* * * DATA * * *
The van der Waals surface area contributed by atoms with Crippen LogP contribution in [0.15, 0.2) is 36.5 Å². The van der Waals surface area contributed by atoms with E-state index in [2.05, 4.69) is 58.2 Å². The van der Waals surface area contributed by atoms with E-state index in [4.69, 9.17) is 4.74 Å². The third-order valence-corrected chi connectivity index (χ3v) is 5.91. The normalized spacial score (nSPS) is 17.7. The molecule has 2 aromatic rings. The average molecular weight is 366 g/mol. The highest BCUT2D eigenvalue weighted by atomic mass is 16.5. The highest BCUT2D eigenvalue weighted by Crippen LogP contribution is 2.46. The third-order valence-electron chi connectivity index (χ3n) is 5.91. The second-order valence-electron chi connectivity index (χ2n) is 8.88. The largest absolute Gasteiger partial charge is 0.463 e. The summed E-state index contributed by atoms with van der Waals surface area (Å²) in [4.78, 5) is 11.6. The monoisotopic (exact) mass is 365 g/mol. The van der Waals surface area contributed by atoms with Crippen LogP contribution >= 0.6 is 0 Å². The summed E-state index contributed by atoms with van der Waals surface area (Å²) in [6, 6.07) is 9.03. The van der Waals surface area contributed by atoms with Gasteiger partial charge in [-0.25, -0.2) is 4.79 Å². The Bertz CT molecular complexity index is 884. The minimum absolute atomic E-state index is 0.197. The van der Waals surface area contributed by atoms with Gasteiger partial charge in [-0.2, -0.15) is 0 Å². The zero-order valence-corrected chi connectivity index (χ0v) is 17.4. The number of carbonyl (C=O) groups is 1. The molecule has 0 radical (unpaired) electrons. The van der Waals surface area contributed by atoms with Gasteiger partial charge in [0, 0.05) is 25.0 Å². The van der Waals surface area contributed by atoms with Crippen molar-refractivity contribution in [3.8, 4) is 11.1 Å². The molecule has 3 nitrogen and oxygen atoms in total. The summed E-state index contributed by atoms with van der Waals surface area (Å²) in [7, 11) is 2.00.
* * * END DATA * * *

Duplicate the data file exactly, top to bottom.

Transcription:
The van der Waals surface area contributed by atoms with Crippen LogP contribution in [0.15, 0.2) is 36.5 Å². The van der Waals surface area contributed by atoms with E-state index in [2.05, 4.69) is 58.2 Å². The van der Waals surface area contributed by atoms with E-state index in [4.69, 9.17) is 4.74 Å². The third-order valence-corrected chi connectivity index (χ3v) is 5.91. The normalized spacial score (nSPS) is 17.7. The molecule has 2 aromatic rings. The average molecular weight is 366 g/mol. The highest BCUT2D eigenvalue weighted by atomic mass is 16.5. The highest BCUT2D eigenvalue weighted by Crippen LogP contribution is 2.46. The third-order valence-electron chi connectivity index (χ3n) is 5.91. The second-order valence-electron chi connectivity index (χ2n) is 8.88. The largest absolute Gasteiger partial charge is 0.463 e. The summed E-state index contributed by atoms with van der Waals surface area (Å²) in [4.78, 5) is 11.6. The monoisotopic (exact) mass is 365 g/mol. The van der Waals surface area contributed by atoms with Crippen LogP contribution >= 0.6 is 0 Å². The summed E-state index contributed by atoms with van der Waals surface area (Å²) in [6, 6.07) is 9.03. The van der Waals surface area contributed by atoms with Gasteiger partial charge in [-0.25, -0.2) is 4.79 Å². The Bertz CT molecular complexity index is 884. The minimum absolute atomic E-state index is 0.197. The van der Waals surface area contributed by atoms with Gasteiger partial charge in [-0.2, -0.15) is 0 Å². The zero-order valence-corrected chi connectivity index (χ0v) is 17.4. The number of carbonyl (C=O) groups is 1. The molecule has 0 radical (unpaired) electrons. The van der Waals surface area contributed by atoms with Gasteiger partial charge in [0, 0.05) is 25.0 Å². The van der Waals surface area contributed by atoms with Crippen molar-refractivity contribution in [3.8, 4) is 11.1 Å². The molecule has 3 nitrogen and oxygen atoms in total. The summed E-state index contributed by atoms with van der Waals surface area (Å²) in [7, 11) is 2.00.